When you walk around the City of Kigali and different parts of the country, you are likely to see small red and white poles on the road side with a mark “Fibre Optic”.
Some of these poles are very close to homes, trading centres and offices. Others are at a distance.
To many Rwandans, the common understanding is that the poles represent Fibre internet connectivity.
Indeed, Rwanda has laid over 3,000km of a $130 million fiber optic network with 4G LTE connectivity, covering 95% of the country.
But currently, most talk among people do not include the possibility of connecting this internet to homes. Rather, they think, it is an infrastructure which only intends to connect a district office, a hospital in the area, schools and other public buildings.
“I don’t think this internet can reach homes. The only way I think this can be possible is through owning a modem or a handset in your house,” said Sam Mugisha a student at Mount Kenya University in Rwanda.
But how possible is it to connect internet to everyone’s home?
In 2015, Liquid Telecom – a multinational telecom company announced plans to connect over 8,000 households in the capital Kigali with fibre network.
Speaking to KT Press recently, Eng. Sam Nkusi – Group Executive for Liquid Telecom said the plan has been expanded.
“Our plan is to connect over 20,000 offices and buildings around the country,” he said.
Korea Telecom Rwanda Networks (KtRN) Ltd is the only 4G LTE infrastructure company in Rwanda licensed for wholesale of universal mobile broadband network in Rwanda using 4G LTE technologies.
Other telecom companies and internet service providers buy from KtRN 4GLTE internet and retail it. There is also 3G internet which Rwandans have enjoyed for some years now.
Didas Ndoli – a senior manager in the commercial department at MTN Rwanda –a telecom company that provides both 3&4G internet with also a fibre optic infrastructure told KT Press, “Internet provision in homes is part of our major business.”
Ndoli said that any Rwandan in every part of the country can be connected to internet at home – just like one can be subscribed to a TV decoder.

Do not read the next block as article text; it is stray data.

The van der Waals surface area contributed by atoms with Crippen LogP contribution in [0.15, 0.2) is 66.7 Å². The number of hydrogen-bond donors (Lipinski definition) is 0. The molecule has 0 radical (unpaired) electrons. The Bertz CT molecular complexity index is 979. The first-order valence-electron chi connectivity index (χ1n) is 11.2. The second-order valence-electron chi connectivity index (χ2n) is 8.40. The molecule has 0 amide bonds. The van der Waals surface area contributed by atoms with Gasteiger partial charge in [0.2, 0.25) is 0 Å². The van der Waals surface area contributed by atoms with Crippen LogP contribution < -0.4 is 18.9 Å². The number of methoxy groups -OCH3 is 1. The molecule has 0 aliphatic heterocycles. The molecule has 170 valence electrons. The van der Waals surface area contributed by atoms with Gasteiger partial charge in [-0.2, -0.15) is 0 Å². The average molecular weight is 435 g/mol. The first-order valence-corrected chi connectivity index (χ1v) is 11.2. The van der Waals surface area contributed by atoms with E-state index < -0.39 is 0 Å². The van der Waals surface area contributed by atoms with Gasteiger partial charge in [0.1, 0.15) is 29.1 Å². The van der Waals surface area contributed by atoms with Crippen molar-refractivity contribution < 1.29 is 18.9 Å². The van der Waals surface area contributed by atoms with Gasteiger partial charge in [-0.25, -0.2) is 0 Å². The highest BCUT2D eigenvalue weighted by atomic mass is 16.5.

There are two options to get connected; through a network antenna placed on a house and fibre cable directly connected to a house.
Once accessible at your house, you can chose a convenient mode of consumption and there are two ways; you can choose the model of fixed internet or fixed data, or a model of mobile internet.
With mobile internet, Ndoli says, “You can tether your internet to others in the house or buy a router and place it in the house.”
A router is a networking device that forwards data packets between computer networks. Routers perform the traffic directing functions on the Internet using a sim card.
In the case of fixed or data internet, a customer buys subscription and an antenna is placed on the roof of the house, to serve only that house.
According to Ndoli, “We do point-to-point for houses. It means that if you want internet in your home, we just connect an antenna to your house and you start using internet right away,” he said.
Ndoli explains that MTN has antennas at Jali and Rebero hills as well as towers in different parts of the country.
“All these antennas are plugged on a Fibre Optic network. The wireless bit of it is just the distance from the main tower to your antenna,” Ndoli told KT Press.
“This means that if we put an antenna at your house in Kibagabaga, it picks signal from the towers in Remera. It doesn’t need to physically connect straight to the fibre optic line.”
According to Ndoli, if you want a fibre-rooted internet in your home, it depends on how close your house is located to the transmission line. For this particular internet, a customer is required to pay Rwf50, 000 to have an antenna installed at the house.
For an estate, for example, MTN uses Asymmetric digital subscriber line (ADSL) – a technology that enables a joint faster data transmission.
“For real estates, we set 10 Megabytes per ADSL box that serves 10 houses, that means if all are connected atleast each house will be guaranteed of minimum 1 Megabyte worth Rwf30,000,” said Ndoli.
According to Ndoli, the one MB depends of the size of consumption. For example, he said, “We have packages for Small and Medium entreprises and corporate organisations. Normally packages range from Rwf88, 000 to Rwf150, 000 per month.”
If you want fibre to be connected to your business located separately from a settlement, the cost depends on the distance such as the cable that connects from the main breakpoint to the building.
But this is costly, Ndoli advises. It involves the cost of digging roadsides straight to the building. Even labor is costly, he says.